Increased awareness needed for thyroid disease

AACE highlights the condition during January

More people need to be aware of the impact an underactive or overactive thyroid has on their health, says Richard Hellman, MD, FACP, FACE, president of the American Association of Clinical Endocrinologists (AACE).

That is why this organization has designated January National Thyroid Awareness Month. Thyroid disease is common though people frequently do not connect the symptoms they have with this gland located at the front of the neck. The gland makes a hormone that increases cellular activity and its purpose is to regulate the body's metabolism.

According to Hellman, millions of people have hypothyroidism, which means too little thyroid hormone is being produced. However, about half don't know they have an underactive thyroid and the different conditions that may result from this disease, such as depression or a miscarriage for women during the first trimester of their pregnancy.

People can be treated for an ailment, such as depression, and not get well because their thyroid problem has not been addressed, says Hellman. For example, if a person is being treated for depression by medication, their condition will not improve if they have an underactive thyroid that is not corrected as well.

There are many thyroid conditions that are not well understood and are not dealt with appropriately, says Hellman.

To increase awareness about thyroid disease it is good to help people recognize the symptoms of an overactive or underactive gland. It is common for people with hypothyroidism to complain of fatigue or tiredness; constipation; depression; dry skin; and coarse, dry hair.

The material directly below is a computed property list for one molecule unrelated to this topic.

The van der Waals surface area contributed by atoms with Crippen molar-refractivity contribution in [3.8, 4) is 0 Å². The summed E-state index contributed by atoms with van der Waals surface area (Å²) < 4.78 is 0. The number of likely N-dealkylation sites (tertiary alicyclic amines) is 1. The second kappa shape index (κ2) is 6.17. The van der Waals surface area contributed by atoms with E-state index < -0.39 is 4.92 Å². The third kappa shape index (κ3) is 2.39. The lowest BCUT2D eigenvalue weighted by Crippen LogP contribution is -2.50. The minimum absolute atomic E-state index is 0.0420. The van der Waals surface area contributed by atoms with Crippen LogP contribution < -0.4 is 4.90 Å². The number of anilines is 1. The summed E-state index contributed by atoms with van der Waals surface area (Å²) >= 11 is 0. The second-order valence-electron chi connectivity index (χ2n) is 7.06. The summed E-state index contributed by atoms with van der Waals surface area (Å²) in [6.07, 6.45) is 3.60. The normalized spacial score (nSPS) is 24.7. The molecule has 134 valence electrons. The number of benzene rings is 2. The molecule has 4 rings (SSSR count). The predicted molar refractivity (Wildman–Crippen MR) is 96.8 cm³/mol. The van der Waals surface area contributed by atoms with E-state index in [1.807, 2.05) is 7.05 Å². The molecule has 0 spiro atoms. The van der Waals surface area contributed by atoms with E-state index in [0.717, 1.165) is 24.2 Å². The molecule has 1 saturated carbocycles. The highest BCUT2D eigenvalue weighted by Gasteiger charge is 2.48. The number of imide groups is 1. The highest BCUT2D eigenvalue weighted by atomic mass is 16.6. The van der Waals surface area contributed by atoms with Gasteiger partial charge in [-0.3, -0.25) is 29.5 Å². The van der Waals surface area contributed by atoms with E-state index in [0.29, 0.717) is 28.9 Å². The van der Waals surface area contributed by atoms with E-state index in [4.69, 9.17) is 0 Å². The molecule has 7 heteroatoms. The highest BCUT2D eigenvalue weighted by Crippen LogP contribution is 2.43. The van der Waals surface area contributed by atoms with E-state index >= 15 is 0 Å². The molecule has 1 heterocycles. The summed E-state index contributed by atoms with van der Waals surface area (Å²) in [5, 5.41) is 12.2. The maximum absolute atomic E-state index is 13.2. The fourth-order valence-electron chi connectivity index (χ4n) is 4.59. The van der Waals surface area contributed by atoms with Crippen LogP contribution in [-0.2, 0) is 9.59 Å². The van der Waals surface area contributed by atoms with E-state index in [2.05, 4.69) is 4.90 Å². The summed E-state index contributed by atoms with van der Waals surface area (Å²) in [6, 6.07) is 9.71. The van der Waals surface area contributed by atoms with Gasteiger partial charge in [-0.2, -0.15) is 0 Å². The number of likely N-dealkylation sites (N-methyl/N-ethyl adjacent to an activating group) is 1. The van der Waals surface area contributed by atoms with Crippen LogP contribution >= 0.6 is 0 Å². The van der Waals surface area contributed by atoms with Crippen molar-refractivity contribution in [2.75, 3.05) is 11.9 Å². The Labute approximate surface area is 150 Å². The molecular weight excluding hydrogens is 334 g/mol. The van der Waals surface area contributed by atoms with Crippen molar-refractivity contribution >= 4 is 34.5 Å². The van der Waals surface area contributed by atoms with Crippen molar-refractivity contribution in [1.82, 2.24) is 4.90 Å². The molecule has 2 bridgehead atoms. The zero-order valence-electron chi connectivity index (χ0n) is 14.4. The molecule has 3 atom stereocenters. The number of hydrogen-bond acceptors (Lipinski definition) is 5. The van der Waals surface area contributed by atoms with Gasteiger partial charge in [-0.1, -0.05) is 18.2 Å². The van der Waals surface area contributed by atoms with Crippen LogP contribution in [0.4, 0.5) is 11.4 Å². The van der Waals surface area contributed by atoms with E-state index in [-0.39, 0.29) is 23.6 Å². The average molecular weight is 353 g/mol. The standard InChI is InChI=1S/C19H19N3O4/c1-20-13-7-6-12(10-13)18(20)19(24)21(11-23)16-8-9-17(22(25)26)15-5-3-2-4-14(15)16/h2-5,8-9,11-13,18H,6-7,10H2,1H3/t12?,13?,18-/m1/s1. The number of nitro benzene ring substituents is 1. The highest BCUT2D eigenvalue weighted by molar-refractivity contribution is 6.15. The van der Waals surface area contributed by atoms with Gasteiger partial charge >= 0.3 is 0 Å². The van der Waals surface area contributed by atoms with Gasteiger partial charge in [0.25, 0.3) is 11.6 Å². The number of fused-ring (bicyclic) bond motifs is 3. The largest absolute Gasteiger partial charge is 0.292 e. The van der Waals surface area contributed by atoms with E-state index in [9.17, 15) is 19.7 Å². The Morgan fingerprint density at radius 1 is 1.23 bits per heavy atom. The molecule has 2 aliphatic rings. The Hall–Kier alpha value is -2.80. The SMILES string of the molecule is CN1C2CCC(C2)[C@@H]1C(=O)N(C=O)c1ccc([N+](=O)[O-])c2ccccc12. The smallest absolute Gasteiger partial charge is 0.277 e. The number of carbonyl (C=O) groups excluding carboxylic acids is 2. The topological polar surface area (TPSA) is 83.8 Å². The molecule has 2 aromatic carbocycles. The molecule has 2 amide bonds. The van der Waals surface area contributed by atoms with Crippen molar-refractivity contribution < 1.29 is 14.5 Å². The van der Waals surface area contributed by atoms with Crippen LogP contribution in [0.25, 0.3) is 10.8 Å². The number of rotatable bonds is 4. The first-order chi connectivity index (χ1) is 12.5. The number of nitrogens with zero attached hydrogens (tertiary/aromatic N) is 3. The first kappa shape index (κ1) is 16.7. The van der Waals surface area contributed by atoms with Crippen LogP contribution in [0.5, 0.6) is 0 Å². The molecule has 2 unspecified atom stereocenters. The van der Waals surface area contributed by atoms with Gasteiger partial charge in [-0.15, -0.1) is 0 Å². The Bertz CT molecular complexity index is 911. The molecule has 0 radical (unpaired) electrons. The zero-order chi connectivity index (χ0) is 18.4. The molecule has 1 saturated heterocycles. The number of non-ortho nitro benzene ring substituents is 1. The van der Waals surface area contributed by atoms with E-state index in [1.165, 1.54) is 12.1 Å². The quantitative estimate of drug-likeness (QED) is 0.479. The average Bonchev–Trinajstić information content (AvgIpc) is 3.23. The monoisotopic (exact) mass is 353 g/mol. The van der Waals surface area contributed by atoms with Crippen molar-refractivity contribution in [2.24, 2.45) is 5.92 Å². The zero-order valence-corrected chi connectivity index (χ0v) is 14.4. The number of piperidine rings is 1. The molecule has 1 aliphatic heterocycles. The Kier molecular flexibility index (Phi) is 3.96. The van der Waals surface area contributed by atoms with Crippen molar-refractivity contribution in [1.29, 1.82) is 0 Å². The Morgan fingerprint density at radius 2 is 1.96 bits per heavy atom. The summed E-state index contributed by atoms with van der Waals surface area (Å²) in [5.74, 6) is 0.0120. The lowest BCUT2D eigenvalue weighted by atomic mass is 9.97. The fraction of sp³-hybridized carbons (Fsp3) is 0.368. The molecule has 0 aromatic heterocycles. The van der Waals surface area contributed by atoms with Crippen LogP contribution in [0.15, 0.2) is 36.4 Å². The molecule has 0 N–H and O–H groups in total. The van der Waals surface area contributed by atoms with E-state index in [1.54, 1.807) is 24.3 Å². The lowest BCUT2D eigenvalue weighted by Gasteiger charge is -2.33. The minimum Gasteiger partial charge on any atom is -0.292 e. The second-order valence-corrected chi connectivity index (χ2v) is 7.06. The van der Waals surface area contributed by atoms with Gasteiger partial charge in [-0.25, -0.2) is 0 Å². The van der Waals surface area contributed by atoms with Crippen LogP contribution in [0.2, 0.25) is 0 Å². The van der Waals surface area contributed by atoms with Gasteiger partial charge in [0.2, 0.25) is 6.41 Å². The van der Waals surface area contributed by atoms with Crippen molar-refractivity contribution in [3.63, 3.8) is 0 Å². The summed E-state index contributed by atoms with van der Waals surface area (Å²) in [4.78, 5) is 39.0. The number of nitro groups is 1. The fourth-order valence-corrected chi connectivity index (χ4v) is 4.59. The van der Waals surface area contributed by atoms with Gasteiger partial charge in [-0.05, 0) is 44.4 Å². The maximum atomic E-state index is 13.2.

A person with an overactive thyroid or hyperthyroidism might become nervous, have trouble sleeping, have loose stools, increased sweating, a fast heartbeat at times, and for women irregular menstrual periods.

People who are experiencing symptoms for either hypothyroidism or hyperthyroidism can have a simple blood test completed in their physician's office that will determine if further evaluation is necessary, says Hellman.

In addition to knowing the signs and symptoms of thyroid problems, it is important to know who is most likely to have them. Hellman says that thyroid disorders are more common in women and they tend to run in families. After age 60, people are more likely to have hypothyroidism. Hellman says in community surveys about 15% of older women will have an underactive thyroid.

Thyroid cancer is another disease that people need to be aware of, says Hellman. This cancer is the fastest growing cancer in the United States but can be completely cured if diagnosed early enough, he says. There is a simple neck check people can do to determine if they have nodules that might need to be assessed for malignancy.

While goiters, or enlarged thyroid glands, have not been common in the United States in many years, now that more and more people are turning to fast food for the majority of their meals, iodine deficiencies are increasing. For this reason, there is growing interest in making sure young women who are likely to become pregnant or are pregnant have adequate amounts of iodine, which is very small, says Hellman.

An important message is that too much iodine can cause the thyroid to malfunction just as too little can cause problems as well. "It is like the thyroid hormone, too much is bad and too little is bad. The right amount is just right," says Hellman.

Since January 1995, AACE has selected a different aspect of thyroid disease to highlight during Thyroid Awareness Month. The theme each year has provided the public with different information about the thyroid and its function. This year the focus is on quality of care when addressing thyroid disease.

There are many ways to get the word out about thyroid conditions and any kind of community outreach is helpful, says Hellman.